Interview Michael Murtaugh

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H&D Summer Academy participant Flaminia Fortunato is part of a group of students from the Bern University of Applied Science, enrolled in the Master Program “Conservation and Restoration of Modern Materials and Media”. They are currently working on a project on the preservation of digital video, with a specific focus on video codecs and their sustainability, working in collaboration with media conservators from the Solomon R. Guggenheim Museum in New York. In the past, museums and institutions acquired video artworks on analog and later digital tape formats, which had the main advantage of being industry standardized. Today, video artworks are being created by artists and delivered to museums as files, which can come in a variety of frame rates and resolutions. Moreover, the increasingly wide range of codecs available for end-users and specialized professional applications adds to the complexity and difficulty of long-term preservation of digital video. The research is primarily aimed at identifying the preservation risks posed by video codec and container obsolescence, and the changes that occur during transcoding/normalization, in an effort to resolve outstanding questions and provide some basic and technically-informed guidelines and recommendations for museums and other collecting institutions with digital video artworks.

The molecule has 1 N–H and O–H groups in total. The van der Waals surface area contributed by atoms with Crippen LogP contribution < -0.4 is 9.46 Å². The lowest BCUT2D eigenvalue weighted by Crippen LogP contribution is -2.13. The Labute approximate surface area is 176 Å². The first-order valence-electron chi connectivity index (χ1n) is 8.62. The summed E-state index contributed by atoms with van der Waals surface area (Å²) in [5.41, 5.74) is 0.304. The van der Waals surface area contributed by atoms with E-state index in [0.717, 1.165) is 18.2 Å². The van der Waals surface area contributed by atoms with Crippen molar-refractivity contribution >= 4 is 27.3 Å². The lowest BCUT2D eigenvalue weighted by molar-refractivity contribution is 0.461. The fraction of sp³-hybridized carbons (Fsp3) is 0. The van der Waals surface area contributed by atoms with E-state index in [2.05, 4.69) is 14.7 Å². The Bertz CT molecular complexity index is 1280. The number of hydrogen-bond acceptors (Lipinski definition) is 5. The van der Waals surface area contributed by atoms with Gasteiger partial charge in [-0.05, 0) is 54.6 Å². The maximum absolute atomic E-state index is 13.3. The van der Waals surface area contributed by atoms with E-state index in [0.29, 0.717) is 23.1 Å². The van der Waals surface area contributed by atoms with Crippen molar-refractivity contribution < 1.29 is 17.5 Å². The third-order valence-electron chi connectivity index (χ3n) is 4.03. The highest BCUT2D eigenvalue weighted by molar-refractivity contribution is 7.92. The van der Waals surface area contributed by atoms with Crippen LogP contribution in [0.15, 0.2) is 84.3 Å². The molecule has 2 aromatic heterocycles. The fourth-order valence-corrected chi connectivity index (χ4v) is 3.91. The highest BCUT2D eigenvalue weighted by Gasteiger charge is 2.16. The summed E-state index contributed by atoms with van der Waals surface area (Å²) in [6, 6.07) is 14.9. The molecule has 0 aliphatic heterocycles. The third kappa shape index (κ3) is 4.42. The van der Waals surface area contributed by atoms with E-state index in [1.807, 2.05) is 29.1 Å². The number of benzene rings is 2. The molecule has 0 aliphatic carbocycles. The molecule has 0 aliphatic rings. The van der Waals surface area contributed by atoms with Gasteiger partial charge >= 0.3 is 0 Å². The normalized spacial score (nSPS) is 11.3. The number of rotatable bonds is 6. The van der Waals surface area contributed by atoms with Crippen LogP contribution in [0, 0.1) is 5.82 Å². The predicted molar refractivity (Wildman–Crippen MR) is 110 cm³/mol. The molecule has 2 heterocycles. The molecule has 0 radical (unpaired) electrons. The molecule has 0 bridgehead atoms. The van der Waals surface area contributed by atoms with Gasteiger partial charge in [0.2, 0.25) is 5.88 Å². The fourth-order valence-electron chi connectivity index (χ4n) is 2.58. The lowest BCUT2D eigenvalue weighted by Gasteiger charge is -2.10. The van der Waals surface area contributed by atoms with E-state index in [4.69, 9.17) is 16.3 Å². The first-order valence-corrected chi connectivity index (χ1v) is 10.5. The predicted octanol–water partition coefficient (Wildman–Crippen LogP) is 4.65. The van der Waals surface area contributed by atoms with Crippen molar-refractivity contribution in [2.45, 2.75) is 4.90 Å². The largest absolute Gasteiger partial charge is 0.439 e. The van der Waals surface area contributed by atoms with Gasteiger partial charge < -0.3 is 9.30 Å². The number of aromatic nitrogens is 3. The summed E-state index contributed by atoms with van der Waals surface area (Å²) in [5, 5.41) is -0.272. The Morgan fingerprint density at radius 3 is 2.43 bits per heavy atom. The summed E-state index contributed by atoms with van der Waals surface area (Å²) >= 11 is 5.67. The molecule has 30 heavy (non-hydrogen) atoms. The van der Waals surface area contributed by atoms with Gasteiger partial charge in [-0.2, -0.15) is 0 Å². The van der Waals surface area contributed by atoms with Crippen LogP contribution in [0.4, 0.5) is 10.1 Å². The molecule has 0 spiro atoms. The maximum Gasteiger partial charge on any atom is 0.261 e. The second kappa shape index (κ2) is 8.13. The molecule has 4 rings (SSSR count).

Active Archives

How do you define an “active open archive”? (Michaels answer here)

How do you imagine an active archive could be used in the preservation domain and more specifically applied to museum collections? (Michaels answer here)

Free and open source

Which challenges or/and limitations have you encountered so far in the use of free software and free licenses in your working experience at Constant? (Michaels answer here)

Which ethical values do you consider of primary importance in digital preservation? (Michaels answer here)

Which restrictions, in technical and legal terms, are there to consider in the adoption of video codec library exchange between institutions? How do you think this “methodology” could be further developed and ultimately applied? (Michaels answer here)


There is an observed trend in the preservation of technology-based or -dependent works of art for the technologies they rely on (hardware or software) to become obsolete, presenting short-term and long-term risks to compatibility, accessibility, and consistent playback. Do you see this trend continuing into the future with respect to software such as video codecs? (Michaels answer here)

What factors contribute to this trend and what factors might mitigate this? (Michaels answer here)